Privacy & Technology

Americans want control of their cyber lives. They do not want a third party (whether it’s the government or tech companies) collecting personal information without their knowledge unless provoked by outside extreme circumstances, such as terrorist suspects. They strongly support the concept of the “right to be forgotten,” which was established by a European Court of Justice that found individuals have the right to request certain online links containing information found to be irrelevant or inadequate taken out of search results.

  • A majority of registered voters (64%) across all demographic groups believe “the federal government has gone too far when it comes to collecting information about Americans from technology companies” compared with 36% who believe “the federal government is striking the right balance” between personal privacy and public safety.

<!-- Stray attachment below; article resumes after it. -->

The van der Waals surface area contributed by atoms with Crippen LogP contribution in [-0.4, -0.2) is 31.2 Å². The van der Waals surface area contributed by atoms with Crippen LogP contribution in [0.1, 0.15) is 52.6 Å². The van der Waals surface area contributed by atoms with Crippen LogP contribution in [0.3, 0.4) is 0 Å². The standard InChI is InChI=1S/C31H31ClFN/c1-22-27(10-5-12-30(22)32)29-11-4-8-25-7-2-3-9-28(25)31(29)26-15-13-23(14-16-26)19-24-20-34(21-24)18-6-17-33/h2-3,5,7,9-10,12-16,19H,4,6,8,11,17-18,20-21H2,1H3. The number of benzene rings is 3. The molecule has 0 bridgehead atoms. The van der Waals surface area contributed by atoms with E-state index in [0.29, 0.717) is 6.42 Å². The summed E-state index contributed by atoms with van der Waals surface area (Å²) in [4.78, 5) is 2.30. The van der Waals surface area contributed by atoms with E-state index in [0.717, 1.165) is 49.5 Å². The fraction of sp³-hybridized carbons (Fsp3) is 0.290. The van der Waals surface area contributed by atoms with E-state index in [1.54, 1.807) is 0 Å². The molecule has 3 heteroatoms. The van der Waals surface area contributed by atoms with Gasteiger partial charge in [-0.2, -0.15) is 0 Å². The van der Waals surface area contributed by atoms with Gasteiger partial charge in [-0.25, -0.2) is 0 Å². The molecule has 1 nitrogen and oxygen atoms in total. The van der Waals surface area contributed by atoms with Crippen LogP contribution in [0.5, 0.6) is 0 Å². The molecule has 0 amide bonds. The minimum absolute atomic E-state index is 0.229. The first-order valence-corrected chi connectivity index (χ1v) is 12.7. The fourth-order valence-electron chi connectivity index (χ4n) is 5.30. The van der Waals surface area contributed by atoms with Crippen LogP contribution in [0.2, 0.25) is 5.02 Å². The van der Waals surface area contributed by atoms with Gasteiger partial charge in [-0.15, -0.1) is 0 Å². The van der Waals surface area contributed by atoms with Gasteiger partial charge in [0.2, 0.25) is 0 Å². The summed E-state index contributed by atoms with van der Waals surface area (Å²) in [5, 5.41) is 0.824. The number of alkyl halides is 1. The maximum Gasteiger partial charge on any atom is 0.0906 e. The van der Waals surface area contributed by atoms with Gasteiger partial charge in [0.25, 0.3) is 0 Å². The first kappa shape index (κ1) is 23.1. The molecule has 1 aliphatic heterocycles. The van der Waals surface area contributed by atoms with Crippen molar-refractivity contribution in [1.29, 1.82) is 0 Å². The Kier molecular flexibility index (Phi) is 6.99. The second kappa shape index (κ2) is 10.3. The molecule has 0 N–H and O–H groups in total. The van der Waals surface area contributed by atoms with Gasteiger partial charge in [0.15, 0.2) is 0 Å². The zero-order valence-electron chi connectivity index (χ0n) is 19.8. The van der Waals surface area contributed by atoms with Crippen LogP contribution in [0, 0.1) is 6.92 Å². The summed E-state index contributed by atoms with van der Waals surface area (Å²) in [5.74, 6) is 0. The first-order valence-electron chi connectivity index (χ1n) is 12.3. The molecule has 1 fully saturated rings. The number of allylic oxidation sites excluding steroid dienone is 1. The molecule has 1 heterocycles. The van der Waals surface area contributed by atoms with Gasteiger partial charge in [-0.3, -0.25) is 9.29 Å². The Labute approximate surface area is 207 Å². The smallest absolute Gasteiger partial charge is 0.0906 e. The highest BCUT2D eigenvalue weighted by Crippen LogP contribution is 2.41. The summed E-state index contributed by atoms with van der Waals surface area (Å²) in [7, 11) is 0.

• More than eight in ten registered voters (81%) believe “except in extreme cases, tech companies should work to protect customers’ privacy and alert U.S. citizens as soon as possible if their personal information has been shared with the government or a law enforcement agency.”   
  • Almost nine in ten registered voters (88%) support a proposal that would grant individuals the right to ask companies like Google, Yahoo, and Bing to remove personal information—such as photographs and articles—that appear in their online search engine results. This is similar to the European law known as the “right to be forgotten.”

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